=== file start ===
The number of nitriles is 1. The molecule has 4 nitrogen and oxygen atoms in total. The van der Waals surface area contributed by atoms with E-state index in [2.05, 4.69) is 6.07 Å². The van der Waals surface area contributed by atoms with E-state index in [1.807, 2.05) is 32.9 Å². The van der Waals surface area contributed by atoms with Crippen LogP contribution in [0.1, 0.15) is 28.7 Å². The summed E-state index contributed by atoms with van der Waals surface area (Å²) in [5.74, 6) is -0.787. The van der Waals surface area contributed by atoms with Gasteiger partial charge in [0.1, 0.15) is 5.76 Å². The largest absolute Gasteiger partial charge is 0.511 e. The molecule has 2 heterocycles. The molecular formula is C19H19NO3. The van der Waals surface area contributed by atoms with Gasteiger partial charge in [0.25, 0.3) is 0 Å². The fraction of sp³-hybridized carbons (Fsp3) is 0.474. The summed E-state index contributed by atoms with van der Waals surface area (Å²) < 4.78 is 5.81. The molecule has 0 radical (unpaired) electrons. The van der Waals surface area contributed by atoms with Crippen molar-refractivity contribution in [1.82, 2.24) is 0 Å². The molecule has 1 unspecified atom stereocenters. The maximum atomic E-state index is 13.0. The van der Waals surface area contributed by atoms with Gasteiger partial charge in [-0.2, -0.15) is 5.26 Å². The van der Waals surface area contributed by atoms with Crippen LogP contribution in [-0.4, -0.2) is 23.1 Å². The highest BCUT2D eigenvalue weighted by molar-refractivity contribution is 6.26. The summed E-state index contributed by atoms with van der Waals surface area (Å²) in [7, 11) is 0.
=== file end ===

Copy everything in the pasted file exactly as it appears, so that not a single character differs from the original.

The number of nitriles is 1. The molecule has 4 nitrogen and oxygen atoms in total. The van der Waals surface area contributed by atoms with E-state index in [2.05, 4.69) is 6.07 Å². The van der Waals surface area contributed by atoms with E-state index in [1.807, 2.05) is 32.9 Å². The van der Waals surface area contributed by atoms with Crippen LogP contribution in [0.1, 0.15) is 28.7 Å². The summed E-state index contributed by atoms with van der Waals surface area (Å²) in [5.74, 6) is -0.787. The van der Waals surface area contributed by atoms with Gasteiger partial charge in [0.1, 0.15) is 5.76 Å². The largest absolute Gasteiger partial charge is 0.511 e. The molecule has 2 heterocycles. The molecular formula is C19H19NO3. The van der Waals surface area contributed by atoms with Gasteiger partial charge in [0.25, 0.3) is 0 Å². The fraction of sp³-hybridized carbons (Fsp3) is 0.474. The summed E-state index contributed by atoms with van der Waals surface area (Å²) < 4.78 is 5.81. The molecule has 0 radical (unpaired) electrons. The van der Waals surface area contributed by atoms with Crippen molar-refractivity contribution in [1.82, 2.24) is 0 Å². The molecule has 1 unspecified atom stereocenters. The maximum atomic E-state index is 13.0. The van der Waals surface area contributed by atoms with Gasteiger partial charge in [-0.2, -0.15) is 5.26 Å². The van der Waals surface area contributed by atoms with Crippen LogP contribution in [-0.4, -0.2) is 23.1 Å². The highest BCUT2D eigenvalue weighted by molar-refractivity contribution is 6.26. The summed E-state index contributed by atoms with van der Waals surface area (Å²) in [7, 11) is 0.